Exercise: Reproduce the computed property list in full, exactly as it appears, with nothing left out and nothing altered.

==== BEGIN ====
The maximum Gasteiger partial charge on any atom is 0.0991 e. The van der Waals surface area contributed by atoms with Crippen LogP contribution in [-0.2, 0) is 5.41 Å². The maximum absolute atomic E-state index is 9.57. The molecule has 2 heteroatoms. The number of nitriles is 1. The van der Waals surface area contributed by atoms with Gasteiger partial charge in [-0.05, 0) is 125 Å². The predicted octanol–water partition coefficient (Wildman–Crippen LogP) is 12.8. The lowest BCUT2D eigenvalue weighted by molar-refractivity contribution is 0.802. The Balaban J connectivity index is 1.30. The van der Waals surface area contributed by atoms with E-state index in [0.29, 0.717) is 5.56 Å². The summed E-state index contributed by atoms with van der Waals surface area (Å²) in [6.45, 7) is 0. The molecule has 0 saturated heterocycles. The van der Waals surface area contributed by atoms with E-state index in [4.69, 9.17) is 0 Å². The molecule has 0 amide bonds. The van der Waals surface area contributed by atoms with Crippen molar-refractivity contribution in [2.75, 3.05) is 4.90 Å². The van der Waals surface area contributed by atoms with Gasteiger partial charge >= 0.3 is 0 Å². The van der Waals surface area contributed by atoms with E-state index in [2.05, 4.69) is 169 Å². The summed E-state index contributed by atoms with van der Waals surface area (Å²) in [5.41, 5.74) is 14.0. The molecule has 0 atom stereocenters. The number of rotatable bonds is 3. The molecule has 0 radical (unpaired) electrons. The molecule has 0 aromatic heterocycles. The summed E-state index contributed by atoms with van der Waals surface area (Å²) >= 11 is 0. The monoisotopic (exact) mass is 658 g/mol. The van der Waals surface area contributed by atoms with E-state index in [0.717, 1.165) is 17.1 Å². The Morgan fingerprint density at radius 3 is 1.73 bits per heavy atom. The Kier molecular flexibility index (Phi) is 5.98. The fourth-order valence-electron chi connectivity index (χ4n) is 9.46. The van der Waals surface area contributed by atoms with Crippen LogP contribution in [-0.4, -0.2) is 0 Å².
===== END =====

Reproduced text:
The maximum Gasteiger partial charge on any atom is 0.0991 e. The van der Waals surface area contributed by atoms with Crippen LogP contribution in [-0.2, 0) is 5.41 Å². The maximum absolute atomic E-state index is 9.57. The molecule has 2 heteroatoms. The number of nitriles is 1. The van der Waals surface area contributed by atoms with Gasteiger partial charge in [-0.05, 0) is 125 Å². The predicted octanol–water partition coefficient (Wildman–Crippen LogP) is 12.8. The lowest BCUT2D eigenvalue weighted by molar-refractivity contribution is 0.802. The Balaban J connectivity index is 1.30. The van der Waals surface area contributed by atoms with E-state index in [0.29, 0.717) is 5.56 Å². The summed E-state index contributed by atoms with van der Waals surface area (Å²) in [6.45, 7) is 0. The molecule has 0 saturated heterocycles. The van der Waals surface area contributed by atoms with E-state index in [4.69, 9.17) is 0 Å². The molecule has 0 amide bonds. The van der Waals surface area contributed by atoms with Crippen molar-refractivity contribution in [2.75, 3.05) is 4.90 Å². The van der Waals surface area contributed by atoms with Gasteiger partial charge >= 0.3 is 0 Å². The van der Waals surface area contributed by atoms with E-state index in [2.05, 4.69) is 169 Å². The summed E-state index contributed by atoms with van der Waals surface area (Å²) in [5.41, 5.74) is 14.0. The molecule has 0 atom stereocenters. The number of rotatable bonds is 3. The molecule has 0 radical (unpaired) electrons. The molecule has 0 aromatic heterocycles. The summed E-state index contributed by atoms with van der Waals surface area (Å²) >= 11 is 0. The monoisotopic (exact) mass is 658 g/mol. The van der Waals surface area contributed by atoms with E-state index in [0.717, 1.165) is 17.1 Å². The Morgan fingerprint density at radius 3 is 1.73 bits per heavy atom. The Kier molecular flexibility index (Phi) is 5.98. The fourth-order valence-electron chi connectivity index (χ4n) is 9.46. The van der Waals surface area contributed by atoms with Crippen LogP contribution in [-0.4, -0.2) is 0 Å².